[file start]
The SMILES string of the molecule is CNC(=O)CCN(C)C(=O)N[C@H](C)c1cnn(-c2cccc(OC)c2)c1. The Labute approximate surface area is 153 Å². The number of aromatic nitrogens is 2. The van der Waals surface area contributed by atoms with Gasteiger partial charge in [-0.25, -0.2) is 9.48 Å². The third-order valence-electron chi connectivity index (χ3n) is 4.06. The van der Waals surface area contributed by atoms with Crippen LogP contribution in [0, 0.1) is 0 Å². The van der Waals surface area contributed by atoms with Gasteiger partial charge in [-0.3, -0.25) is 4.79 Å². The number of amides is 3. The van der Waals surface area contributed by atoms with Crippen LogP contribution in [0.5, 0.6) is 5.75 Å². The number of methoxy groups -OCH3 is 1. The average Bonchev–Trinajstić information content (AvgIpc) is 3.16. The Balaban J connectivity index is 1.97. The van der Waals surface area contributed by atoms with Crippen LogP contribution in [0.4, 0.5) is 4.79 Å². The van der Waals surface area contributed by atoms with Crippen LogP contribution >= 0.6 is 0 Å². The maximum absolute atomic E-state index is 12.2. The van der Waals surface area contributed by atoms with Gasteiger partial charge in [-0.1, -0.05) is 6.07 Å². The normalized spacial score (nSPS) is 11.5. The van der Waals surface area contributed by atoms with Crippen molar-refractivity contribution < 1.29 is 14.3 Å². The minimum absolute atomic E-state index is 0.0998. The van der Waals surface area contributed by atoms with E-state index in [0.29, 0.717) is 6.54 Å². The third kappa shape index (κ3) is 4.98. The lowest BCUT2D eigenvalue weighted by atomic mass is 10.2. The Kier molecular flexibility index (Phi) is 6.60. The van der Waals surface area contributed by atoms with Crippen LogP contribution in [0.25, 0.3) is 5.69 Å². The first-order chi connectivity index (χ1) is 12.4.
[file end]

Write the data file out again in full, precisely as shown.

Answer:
The SMILES string of the molecule is CNC(=O)CCN(C)C(=O)N[C@H](C)c1cnn(-c2cccc(OC)c2)c1. The Labute approximate surface area is 153 Å². The number of aromatic nitrogens is 2. The van der Waals surface area contributed by atoms with Gasteiger partial charge in [-0.25, -0.2) is 9.48 Å². The third-order valence-electron chi connectivity index (χ3n) is 4.06. The van der Waals surface area contributed by atoms with Crippen LogP contribution in [0, 0.1) is 0 Å². The van der Waals surface area contributed by atoms with Gasteiger partial charge in [-0.3, -0.25) is 4.79 Å². The number of amides is 3. The van der Waals surface area contributed by atoms with Crippen LogP contribution in [0.5, 0.6) is 5.75 Å². The number of methoxy groups -OCH3 is 1. The average Bonchev–Trinajstić information content (AvgIpc) is 3.16. The Balaban J connectivity index is 1.97. The van der Waals surface area contributed by atoms with Crippen LogP contribution in [0.4, 0.5) is 4.79 Å². The van der Waals surface area contributed by atoms with Crippen LogP contribution >= 0.6 is 0 Å². The maximum absolute atomic E-state index is 12.2. The van der Waals surface area contributed by atoms with Gasteiger partial charge in [-0.1, -0.05) is 6.07 Å². The normalized spacial score (nSPS) is 11.5. The van der Waals surface area contributed by atoms with Crippen molar-refractivity contribution < 1.29 is 14.3 Å². The minimum absolute atomic E-state index is 0.0998. The van der Waals surface area contributed by atoms with E-state index in [0.29, 0.717) is 6.54 Å². The third kappa shape index (κ3) is 4.98. The lowest BCUT2D eigenvalue weighted by atomic mass is 10.2. The Kier molecular flexibility index (Phi) is 6.60. The van der Waals surface area contributed by atoms with Crippen LogP contribution in [0.25, 0.3) is 5.69 Å². The first-order chi connectivity index (χ1) is 12.4.